eXtra Notes

Blue Apple

Graham K. Rogers

Unpublished ideas that are not going to make it into print

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I have had Tiger on for a few days now and am fairly happy with what it is capable of. One of the indications that it works well is that I keep trying to access functions on the eMac upstairs. As that is running 10.3.9 these tricks will not work.

I have written before that I seem to be lucky with OSX, but maybe not. Not that anything is happpening. Maybe it is just my approach that keeps things running properly. I read on the forums, for example, reports of users having all manner of problems with network access and with Airport use.

At home, I plugged in the Ethernet cable, set the Network Preference to DHCP and was online. I entered modem details and connected to my ISP. I paired the Ericsson T630, selected a modem driver (I used the old T29m selection), and dialled in.

At work, where there are two networks and both are linked via Ethernet and Wi-Fi, I took a bit of care and sat down with the technician. He is a dyed-in-the-wool Windows man and is now expert at reinstalling Windows on computers. He is coming round to the idea that Macs will actually work with networks set up with only M$ in mind.

The one concession I have to make is the selection of a router IP address for one of the networks. Instead of the standard xxx.xx.xx.254 they have installled it as xxx.xx.xx.253 and my OSX machines will not recognise that using DHCP. Instead, we use Manual and the technician has allocated the first 49 IP numbers for manual connections. I use 49 on the G4 and 48 on the PowerBook.


With the other network, there is none of that, but the second connection has a special Firewall, so I have to be careful to enter that correctly. That may be part of the key to smooth operations. We are dealing with computers and those numbers we put in are -- through the magic of computers -- converted to machine code: 0010101010001010010101010110010101010010.

Get one digit wrong and the "switch" is off and not on (or vice versa). There is no room for error, unlike with the brain. For example, in the previous sentence, I just typed "worng" instead of "wrong". An error of course, but I was able to read that incorrect word and understand the sentence: clever me. Stupid computers.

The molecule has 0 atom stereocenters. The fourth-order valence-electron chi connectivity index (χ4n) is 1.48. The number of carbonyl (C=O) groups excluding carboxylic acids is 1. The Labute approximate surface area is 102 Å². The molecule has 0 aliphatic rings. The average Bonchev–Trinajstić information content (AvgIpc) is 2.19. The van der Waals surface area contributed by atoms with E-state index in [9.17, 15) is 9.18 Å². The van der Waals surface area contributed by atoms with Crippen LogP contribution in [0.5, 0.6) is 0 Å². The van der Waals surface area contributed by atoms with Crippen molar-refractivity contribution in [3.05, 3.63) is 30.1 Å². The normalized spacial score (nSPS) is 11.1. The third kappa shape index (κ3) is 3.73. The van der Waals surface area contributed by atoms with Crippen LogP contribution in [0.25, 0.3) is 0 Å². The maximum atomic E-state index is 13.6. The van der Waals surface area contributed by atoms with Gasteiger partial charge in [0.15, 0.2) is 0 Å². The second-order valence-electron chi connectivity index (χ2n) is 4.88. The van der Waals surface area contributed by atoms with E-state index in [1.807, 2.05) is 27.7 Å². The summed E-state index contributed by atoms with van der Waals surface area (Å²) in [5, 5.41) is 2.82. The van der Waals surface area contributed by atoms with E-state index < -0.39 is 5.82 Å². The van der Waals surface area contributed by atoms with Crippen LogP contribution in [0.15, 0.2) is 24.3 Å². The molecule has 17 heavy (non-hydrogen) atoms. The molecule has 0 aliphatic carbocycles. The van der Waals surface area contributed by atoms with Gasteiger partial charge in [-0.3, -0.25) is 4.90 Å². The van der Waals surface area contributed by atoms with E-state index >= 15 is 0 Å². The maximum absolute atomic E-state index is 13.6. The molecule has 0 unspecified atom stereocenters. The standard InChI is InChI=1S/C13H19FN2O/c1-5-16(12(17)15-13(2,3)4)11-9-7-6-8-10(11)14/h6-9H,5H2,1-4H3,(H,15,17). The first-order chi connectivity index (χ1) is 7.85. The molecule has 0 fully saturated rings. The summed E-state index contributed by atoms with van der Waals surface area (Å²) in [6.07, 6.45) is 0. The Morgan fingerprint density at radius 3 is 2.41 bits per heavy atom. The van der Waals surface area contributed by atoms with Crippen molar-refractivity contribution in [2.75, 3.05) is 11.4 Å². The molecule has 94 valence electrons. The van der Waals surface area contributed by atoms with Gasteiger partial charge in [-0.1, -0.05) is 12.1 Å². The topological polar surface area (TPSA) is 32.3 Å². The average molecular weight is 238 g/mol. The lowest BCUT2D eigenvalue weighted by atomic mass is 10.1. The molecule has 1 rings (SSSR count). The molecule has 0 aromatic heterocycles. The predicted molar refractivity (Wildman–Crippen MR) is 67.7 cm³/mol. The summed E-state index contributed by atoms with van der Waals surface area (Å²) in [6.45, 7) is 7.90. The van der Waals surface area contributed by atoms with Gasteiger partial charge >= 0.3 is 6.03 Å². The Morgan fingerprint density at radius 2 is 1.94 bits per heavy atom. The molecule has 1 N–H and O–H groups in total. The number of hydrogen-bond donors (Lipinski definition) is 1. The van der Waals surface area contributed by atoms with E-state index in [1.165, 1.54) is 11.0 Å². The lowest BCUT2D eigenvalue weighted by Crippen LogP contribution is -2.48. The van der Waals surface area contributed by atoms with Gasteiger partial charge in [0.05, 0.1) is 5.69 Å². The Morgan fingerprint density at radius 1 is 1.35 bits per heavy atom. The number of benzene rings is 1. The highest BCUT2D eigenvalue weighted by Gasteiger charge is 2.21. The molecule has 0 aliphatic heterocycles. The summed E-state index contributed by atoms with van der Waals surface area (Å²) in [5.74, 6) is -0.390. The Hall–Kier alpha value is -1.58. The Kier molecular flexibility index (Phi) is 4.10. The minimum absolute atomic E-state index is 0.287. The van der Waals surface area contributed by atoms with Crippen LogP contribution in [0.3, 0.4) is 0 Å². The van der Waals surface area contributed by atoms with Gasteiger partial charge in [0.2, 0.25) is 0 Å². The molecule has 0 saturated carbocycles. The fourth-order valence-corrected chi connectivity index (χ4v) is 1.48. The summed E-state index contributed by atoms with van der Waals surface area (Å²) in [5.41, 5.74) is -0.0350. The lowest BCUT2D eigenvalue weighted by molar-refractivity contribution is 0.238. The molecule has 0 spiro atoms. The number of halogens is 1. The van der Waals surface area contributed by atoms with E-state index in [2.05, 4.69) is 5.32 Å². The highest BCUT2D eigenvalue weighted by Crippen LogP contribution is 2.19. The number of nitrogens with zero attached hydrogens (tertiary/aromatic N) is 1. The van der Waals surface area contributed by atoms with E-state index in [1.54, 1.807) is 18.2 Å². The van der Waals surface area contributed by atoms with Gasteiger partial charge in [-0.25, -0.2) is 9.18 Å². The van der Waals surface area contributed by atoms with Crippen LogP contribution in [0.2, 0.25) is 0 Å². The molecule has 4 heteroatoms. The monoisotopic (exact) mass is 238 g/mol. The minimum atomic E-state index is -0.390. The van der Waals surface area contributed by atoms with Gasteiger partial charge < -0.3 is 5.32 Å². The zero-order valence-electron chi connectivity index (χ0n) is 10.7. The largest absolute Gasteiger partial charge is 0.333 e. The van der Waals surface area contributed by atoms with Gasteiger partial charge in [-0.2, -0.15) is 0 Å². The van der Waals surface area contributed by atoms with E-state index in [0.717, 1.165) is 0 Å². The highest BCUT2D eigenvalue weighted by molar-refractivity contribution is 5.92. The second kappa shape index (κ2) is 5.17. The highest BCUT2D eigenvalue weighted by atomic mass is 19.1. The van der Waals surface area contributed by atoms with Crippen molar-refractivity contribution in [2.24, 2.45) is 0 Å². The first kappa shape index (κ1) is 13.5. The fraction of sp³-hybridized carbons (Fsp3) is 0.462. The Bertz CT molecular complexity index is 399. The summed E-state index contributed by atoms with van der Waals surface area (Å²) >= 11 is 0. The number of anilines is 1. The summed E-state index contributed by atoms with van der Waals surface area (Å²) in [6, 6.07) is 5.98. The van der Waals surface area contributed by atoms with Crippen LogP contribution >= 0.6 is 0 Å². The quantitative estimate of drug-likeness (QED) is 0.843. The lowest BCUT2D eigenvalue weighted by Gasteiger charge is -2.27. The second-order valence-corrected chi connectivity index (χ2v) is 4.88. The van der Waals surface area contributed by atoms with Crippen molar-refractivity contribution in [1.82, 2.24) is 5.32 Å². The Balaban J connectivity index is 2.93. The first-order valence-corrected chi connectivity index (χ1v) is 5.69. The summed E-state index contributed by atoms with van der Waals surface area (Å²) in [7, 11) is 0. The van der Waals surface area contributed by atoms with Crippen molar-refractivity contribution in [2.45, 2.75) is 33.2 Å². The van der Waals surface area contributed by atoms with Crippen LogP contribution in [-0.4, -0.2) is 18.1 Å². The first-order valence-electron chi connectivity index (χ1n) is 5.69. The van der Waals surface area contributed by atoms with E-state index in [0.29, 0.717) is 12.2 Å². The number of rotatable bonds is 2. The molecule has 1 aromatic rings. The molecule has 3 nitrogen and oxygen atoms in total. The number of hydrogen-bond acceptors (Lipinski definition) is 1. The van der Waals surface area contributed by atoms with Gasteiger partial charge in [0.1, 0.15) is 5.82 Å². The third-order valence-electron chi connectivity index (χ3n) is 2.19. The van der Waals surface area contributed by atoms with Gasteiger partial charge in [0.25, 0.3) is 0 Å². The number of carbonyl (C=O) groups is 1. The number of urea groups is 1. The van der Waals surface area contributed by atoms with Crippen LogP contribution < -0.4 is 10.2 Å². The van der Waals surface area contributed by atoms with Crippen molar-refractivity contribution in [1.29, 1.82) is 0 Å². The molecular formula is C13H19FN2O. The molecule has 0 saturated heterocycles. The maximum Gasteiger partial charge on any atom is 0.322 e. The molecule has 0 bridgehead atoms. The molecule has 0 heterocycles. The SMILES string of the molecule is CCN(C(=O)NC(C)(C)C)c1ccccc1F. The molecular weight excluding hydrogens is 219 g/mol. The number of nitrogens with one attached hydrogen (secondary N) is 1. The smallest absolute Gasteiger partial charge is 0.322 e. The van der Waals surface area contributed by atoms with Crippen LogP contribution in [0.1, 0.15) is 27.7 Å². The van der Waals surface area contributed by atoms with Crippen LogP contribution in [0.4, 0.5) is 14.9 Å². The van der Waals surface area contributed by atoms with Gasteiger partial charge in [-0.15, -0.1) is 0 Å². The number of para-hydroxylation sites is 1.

One problem with looking through the Apple forums is that many people are there because they have problems. The users without problems have no need to access the forums, unless they are helping, or gloating.

There is another group, and I include myself as part of that: those keeping track so that we have our own answers. Who says you cannot teach an old dog new tricks?

One way to learn is through making mistakes. My students hate this -- it is cultural -- and is partly why Thais are often reluctant to speak in English, especially if they know they have low levels of ability. I made a couple of silly mistakes with the Tiger installation.

I erased the hard disk then did a new install after backing up data. Not that there was much: with only a few weeks under its belt, the PowerBook was still fairly clean with a few documents, a dozen photos and no music. Copying that data to the eMac took less than 30 seconds. I did not save the Address Book data, nor that of iCal (appointments) figuring that I could synchronise with the phone later.

Once I had Tiger up and running, I copied back the data, checked iPhoto, paired the phone and then started iSync. Think for a moment (I didn't): the Addreess Book and iCal data files were created 30 April, while data on the phone was from a few days earlier. The most recent data, therefore, was on the PowerBook, and new data over-writes old data, right? I had expected the data files to merge, but that was not to be the case.


I could have avoided this if I had backed up properly. In the File menu of both iCal and Address Book are two items: Backup Database, and Revert to Database Backup. Right now a backup of each application is sitting on the desktop. They took about 5 seconds to create.


A couple of Tiger tricks